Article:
I’m a grade-school teacher, and every day I have lunch duty. I monitor the second graders, making sure they don’t play with their food and hurl spitballs at each other and such. For a while we had trouble getting them to pick up after themselves; each day looked like a trash cyclone had struck, leaving Lunchable containers and cheese-stick wrappers in its wake. Instead of nagging endlessly at the kids to pick up their own trash, I started scoping each class for the quietest child who finished his food and anointed him the “trash collector.” I established a hierarchy, rewarding this person while making everyone else envious of the kid who got chosen to do a job nobody wanted in the first place. And the tables suddenly started looking cleaner.
Most working artists today (myself included) remind me of my second graders. And I don’t think this is because artists are naive, childish, selfish human beings. I think it’s because they’re treading water in a miasmic art world devoid of guidelines and structure. It may seem liberating, but it can also feel incredibly confusing, and I think intentionally so. Plenty of higher-ups in this world capitalize on this confusion by planting seeds of self-doubt and insecurity in impressionable artists, particularly younger ones eager for validation. Young artists especially feel their livelihoods depend on hierarchical validation.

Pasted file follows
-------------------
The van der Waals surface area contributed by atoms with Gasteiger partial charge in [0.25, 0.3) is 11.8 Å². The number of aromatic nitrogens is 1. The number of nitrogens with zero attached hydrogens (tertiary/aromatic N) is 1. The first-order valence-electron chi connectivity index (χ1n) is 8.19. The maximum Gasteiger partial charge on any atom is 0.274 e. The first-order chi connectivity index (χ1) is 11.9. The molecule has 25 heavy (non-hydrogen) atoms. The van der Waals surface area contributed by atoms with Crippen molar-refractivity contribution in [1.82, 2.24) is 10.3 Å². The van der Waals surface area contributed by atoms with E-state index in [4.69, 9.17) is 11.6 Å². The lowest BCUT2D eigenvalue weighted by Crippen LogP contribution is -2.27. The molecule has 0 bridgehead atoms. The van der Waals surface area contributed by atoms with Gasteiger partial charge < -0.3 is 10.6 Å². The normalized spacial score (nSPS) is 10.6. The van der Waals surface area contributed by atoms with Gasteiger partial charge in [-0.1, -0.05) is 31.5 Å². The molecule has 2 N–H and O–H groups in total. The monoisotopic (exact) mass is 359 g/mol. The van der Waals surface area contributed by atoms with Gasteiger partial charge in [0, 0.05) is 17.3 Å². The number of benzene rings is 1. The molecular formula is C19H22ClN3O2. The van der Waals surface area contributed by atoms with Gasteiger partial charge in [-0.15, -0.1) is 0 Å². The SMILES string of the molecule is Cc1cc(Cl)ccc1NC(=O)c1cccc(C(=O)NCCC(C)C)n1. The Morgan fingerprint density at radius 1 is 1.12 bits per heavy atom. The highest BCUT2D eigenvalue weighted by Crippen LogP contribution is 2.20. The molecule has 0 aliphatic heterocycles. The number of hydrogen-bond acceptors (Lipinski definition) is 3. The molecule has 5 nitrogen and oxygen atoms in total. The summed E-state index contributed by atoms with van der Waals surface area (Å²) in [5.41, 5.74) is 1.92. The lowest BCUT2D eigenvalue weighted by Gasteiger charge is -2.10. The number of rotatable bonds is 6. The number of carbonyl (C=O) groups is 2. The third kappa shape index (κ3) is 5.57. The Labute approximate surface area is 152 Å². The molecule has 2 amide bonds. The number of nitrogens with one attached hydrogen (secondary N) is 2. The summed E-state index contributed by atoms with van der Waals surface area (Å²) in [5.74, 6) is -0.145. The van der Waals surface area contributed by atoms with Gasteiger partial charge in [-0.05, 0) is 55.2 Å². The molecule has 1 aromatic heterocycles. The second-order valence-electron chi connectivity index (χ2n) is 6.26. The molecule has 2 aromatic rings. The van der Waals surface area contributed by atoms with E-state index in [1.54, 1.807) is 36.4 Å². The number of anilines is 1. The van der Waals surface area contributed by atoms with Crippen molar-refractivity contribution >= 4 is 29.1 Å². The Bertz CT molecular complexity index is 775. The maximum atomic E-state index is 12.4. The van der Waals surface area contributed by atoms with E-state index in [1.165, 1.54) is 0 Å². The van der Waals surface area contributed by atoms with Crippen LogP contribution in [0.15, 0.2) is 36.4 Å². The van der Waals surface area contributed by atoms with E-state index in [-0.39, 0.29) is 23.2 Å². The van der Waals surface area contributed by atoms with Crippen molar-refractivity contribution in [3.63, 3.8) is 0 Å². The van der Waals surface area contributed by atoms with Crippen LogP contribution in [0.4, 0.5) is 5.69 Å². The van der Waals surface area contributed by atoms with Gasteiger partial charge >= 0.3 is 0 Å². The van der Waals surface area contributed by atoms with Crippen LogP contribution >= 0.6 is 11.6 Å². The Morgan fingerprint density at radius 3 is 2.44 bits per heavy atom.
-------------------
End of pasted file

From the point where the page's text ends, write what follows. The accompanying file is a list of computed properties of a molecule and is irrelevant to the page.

Think about it: when is the last time you’ve attended an opening or lecture and were completely unfamiliar—or at least only tangentially familiar—with the artist’s/curator’s/historian’s work? But you received a slickly designed press release for it, and the gallery or museum casually threw in a few buzz phrases to make sure you knew the person on display was of a particular pedigree. Our perception thus shifts from How come I’ve never heard of this person before? to What have I missed that made me unfamiliar with this person, and why does everyone else seems to know about him?
It’s no surprise that art institutions have perfected the art of passive-aggressive marketing. What is surprising is how often we fall for it. Navigating the art world can feel nauseating, jockeying between our sincere desire and purpose to create something meaningful, and a simmering anxiety from a fear of perpetual inadequacy. It’s no wonder so many artists feel ultimately exploited and powerless.
I was perusing various articles recently and came across two that struck me. One was called Go Pro: The Hyper-Professionalization of the Emerging Artist, and the other was a reaction to it called How to Be an Unprofessional Artist. As writer I agreed with most of the sentiments in both, but as an artist, I found these features frustrating and unhelpful. Both essentially described and railed against the polished emerging artist and his early, overinflated position in the market. Boiled down, they called for a more authentic artist, one that at least occasionally fumbles and falters, and they called for collectors to base their purchases on passion rather than market speculation.